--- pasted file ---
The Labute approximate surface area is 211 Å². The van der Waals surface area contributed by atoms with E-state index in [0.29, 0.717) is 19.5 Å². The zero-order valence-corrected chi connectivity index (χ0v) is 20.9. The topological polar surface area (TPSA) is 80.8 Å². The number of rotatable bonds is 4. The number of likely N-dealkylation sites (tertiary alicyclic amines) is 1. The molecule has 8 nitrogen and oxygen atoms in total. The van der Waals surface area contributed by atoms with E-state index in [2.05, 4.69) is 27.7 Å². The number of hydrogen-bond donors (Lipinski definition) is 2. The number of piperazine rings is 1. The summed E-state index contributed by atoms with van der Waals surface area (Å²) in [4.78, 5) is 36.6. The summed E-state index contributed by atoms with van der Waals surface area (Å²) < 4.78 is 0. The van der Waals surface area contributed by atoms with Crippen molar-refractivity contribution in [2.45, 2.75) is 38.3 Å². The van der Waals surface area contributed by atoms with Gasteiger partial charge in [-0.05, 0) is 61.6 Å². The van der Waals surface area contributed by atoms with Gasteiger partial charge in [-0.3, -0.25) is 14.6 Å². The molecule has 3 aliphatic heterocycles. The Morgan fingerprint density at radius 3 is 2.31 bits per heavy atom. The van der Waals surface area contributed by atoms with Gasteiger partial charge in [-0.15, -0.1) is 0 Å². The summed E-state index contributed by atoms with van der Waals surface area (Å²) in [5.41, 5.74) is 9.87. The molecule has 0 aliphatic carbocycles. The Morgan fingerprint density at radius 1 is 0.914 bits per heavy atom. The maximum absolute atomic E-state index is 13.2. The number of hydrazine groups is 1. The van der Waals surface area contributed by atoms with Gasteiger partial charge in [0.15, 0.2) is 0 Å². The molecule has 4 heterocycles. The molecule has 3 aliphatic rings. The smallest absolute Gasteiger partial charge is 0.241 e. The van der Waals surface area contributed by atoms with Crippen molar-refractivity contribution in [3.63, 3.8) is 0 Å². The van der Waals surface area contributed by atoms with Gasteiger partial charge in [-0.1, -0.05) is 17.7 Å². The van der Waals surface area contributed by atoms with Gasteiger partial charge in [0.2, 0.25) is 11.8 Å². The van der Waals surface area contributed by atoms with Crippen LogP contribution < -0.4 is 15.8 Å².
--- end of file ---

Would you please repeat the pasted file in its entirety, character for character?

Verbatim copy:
The Labute approximate surface area is 211 Å². The van der Waals surface area contributed by atoms with E-state index in [0.29, 0.717) is 19.5 Å². The zero-order valence-corrected chi connectivity index (χ0v) is 20.9. The topological polar surface area (TPSA) is 80.8 Å². The number of rotatable bonds is 4. The number of likely N-dealkylation sites (tertiary alicyclic amines) is 1. The molecule has 8 nitrogen and oxygen atoms in total. The van der Waals surface area contributed by atoms with E-state index in [2.05, 4.69) is 27.7 Å². The number of hydrogen-bond donors (Lipinski definition) is 2. The number of piperazine rings is 1. The summed E-state index contributed by atoms with van der Waals surface area (Å²) in [4.78, 5) is 36.6. The summed E-state index contributed by atoms with van der Waals surface area (Å²) < 4.78 is 0. The van der Waals surface area contributed by atoms with Crippen molar-refractivity contribution in [2.45, 2.75) is 38.3 Å². The van der Waals surface area contributed by atoms with Gasteiger partial charge in [-0.05, 0) is 61.6 Å². The van der Waals surface area contributed by atoms with Gasteiger partial charge in [-0.3, -0.25) is 14.6 Å². The molecule has 3 aliphatic heterocycles. The Morgan fingerprint density at radius 3 is 2.31 bits per heavy atom. The van der Waals surface area contributed by atoms with Gasteiger partial charge in [-0.15, -0.1) is 0 Å². The summed E-state index contributed by atoms with van der Waals surface area (Å²) in [5.41, 5.74) is 9.87. The molecule has 0 aliphatic carbocycles. The Morgan fingerprint density at radius 1 is 0.914 bits per heavy atom. The maximum absolute atomic E-state index is 13.2. The number of hydrazine groups is 1. The van der Waals surface area contributed by atoms with Gasteiger partial charge in [0.15, 0.2) is 0 Å². The molecule has 4 heterocycles. The molecule has 3 aliphatic rings. The smallest absolute Gasteiger partial charge is 0.241 e. The van der Waals surface area contributed by atoms with Crippen molar-refractivity contribution in [3.63, 3.8) is 0 Å². The van der Waals surface area contributed by atoms with Gasteiger partial charge in [-0.1, -0.05) is 17.7 Å². The van der Waals surface area contributed by atoms with Gasteiger partial charge in [0.2, 0.25) is 11.8 Å². The van der Waals surface area contributed by atoms with Crippen LogP contribution < -0.4 is 15.8 Å².